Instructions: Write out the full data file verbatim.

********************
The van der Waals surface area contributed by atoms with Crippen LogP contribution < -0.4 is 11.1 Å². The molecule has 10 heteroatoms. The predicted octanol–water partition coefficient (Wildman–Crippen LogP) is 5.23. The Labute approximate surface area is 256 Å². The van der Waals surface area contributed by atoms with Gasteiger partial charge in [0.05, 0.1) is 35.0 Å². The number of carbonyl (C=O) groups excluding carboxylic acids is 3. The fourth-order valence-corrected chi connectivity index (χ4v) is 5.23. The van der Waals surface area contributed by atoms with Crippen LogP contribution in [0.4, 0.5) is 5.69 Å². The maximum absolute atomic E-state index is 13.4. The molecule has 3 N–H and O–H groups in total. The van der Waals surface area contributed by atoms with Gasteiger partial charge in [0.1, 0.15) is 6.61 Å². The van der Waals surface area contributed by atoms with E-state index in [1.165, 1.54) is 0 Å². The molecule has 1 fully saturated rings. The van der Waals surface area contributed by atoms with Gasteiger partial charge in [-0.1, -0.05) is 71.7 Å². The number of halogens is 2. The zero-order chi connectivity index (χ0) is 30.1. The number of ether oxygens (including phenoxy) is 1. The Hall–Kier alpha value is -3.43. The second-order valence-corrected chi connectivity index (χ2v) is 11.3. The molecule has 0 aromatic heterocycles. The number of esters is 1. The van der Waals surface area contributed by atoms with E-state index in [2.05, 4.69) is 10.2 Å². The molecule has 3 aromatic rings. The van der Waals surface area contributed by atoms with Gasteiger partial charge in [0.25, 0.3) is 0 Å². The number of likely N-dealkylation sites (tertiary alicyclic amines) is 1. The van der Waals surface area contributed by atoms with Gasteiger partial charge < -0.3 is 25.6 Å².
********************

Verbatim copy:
The van der Waals surface area contributed by atoms with Crippen LogP contribution < -0.4 is 11.1 Å². The molecule has 10 heteroatoms. The predicted octanol–water partition coefficient (Wildman–Crippen LogP) is 5.23. The Labute approximate surface area is 256 Å². The van der Waals surface area contributed by atoms with Gasteiger partial charge in [0.05, 0.1) is 35.0 Å². The number of carbonyl (C=O) groups excluding carboxylic acids is 3. The fourth-order valence-corrected chi connectivity index (χ4v) is 5.23. The van der Waals surface area contributed by atoms with Crippen LogP contribution in [0.4, 0.5) is 5.69 Å². The maximum absolute atomic E-state index is 13.4. The molecule has 3 N–H and O–H groups in total. The van der Waals surface area contributed by atoms with Gasteiger partial charge in [0.1, 0.15) is 6.61 Å². The van der Waals surface area contributed by atoms with E-state index in [1.165, 1.54) is 0 Å². The molecule has 1 fully saturated rings. The van der Waals surface area contributed by atoms with Gasteiger partial charge in [-0.1, -0.05) is 71.7 Å². The number of halogens is 2. The zero-order chi connectivity index (χ0) is 30.1. The number of ether oxygens (including phenoxy) is 1. The Hall–Kier alpha value is -3.43. The second-order valence-corrected chi connectivity index (χ2v) is 11.3. The molecule has 0 aromatic heterocycles. The number of esters is 1. The van der Waals surface area contributed by atoms with E-state index in [2.05, 4.69) is 10.2 Å². The molecule has 3 aromatic rings. The van der Waals surface area contributed by atoms with Gasteiger partial charge in [0.25, 0.3) is 0 Å². The number of likely N-dealkylation sites (tertiary alicyclic amines) is 1. The van der Waals surface area contributed by atoms with Gasteiger partial charge < -0.3 is 25.6 Å².